Job Seekers Make Rock Star Volunteers

With the launch of LinkedIn’s “Volunteer Experience & Causes” section, volunteering became an even more relevant aspect of the professional world. Below, a veteran community organizer shares her experiences and tips for engaging job seekers as volunteers.

Guest post by Nicole Yelich

Nicole with one of her rock star volunteers.
Nicole with one of her rock star volunteers.

During my early career as a community organizer, I spent hours upon hours thinking of ways to recruit, train and manage volunteers – and just as many hours trying to keep the best volunteers happy and engaged.

I hosted volunteer drives with tiered prizes for hours worked or dollars raised, raffled off iPods, and ordered dinner from our volunteers’ favorite restaurants. Once I even brought out a Brazilian dance troupe to put on an energetic performance to get everyone’s blood pumping before sending them out to knock on doors!

Inspiring volunteers to join you because they’re committed to your cause is one thing; getting them to come back is another. Volunteers feel great because they are giving back to the community, but pitching volunteer opportunities as resume builders should be a key part of your recruiting strategy.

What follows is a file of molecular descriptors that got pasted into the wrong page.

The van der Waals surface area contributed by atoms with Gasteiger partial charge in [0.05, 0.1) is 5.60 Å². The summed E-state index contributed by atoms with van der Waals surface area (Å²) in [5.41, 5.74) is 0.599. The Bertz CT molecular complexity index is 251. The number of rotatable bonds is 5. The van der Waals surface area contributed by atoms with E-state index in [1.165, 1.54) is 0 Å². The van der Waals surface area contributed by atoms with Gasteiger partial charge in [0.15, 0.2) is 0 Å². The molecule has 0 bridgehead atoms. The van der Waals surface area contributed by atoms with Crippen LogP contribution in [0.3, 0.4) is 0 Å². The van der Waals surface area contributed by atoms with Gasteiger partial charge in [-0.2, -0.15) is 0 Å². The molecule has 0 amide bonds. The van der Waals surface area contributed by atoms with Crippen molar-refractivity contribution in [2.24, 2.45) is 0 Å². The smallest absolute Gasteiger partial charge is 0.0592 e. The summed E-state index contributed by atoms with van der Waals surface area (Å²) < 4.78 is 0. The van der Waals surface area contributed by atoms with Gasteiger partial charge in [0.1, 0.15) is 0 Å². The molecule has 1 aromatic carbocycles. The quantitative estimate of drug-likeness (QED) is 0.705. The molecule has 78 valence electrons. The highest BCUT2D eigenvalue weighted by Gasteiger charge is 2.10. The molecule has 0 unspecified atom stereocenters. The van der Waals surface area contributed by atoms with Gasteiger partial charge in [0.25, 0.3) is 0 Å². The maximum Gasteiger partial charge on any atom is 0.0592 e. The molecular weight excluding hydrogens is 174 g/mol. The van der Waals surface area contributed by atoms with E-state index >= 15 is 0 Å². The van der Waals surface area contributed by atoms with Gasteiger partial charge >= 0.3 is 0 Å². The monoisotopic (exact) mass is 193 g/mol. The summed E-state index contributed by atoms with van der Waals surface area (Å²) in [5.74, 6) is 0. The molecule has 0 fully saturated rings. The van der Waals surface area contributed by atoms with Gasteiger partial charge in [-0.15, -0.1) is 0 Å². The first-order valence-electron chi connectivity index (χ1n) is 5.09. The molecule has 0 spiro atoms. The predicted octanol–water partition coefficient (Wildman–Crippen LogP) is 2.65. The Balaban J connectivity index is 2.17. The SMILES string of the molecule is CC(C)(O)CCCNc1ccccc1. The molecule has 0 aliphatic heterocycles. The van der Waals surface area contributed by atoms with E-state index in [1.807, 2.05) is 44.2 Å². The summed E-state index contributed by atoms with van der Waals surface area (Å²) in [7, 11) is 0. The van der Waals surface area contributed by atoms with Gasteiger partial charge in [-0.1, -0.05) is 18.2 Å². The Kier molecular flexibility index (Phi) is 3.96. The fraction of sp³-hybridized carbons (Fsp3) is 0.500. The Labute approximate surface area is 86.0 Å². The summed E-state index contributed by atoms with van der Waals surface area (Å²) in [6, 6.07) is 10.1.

New graduates and folks who are job searching – or only working part-time – have the most time and energy to dedicate to helping you. And their help is invaluable. Job fairs are a great place to find folks who want to get out and do more. Of course the first priority of the attendees is networking with the recruiters, but my staff and I met and recruited wonderful people who joined our team on a volunteer basis as a result of our outreach efforts at these events.

Job seekers are consumed with the daily tasks of sifting through posts, drafting cover letters and revising resumes. Giving these folks substantive, important work to do is a great way to keep them engaged and feeling positive – it makes them feel like they are truly contributing to your organization’s mission and gives them ownership over the project at hand. You can return the favor by opening doors for them to network with new people and develop new skills that will help them take their career to the next level.

Throughout the years, I had several stand out volunteers ask me for a professional reference after working with me for an extended period of time. Over the course of their time with me, we came up with official titles and a list of the contributions they made to the organization – employers viewed their experience as a valuable addition to their professional development. And I like to think my glowing recommendation helped them land those really great jobs!

Nicole Yelich is a writer for Impact Dialing, an easy-to-use power dialer and hosted predictive dialer that helps nonprofits run more effective telefundraising campaigns.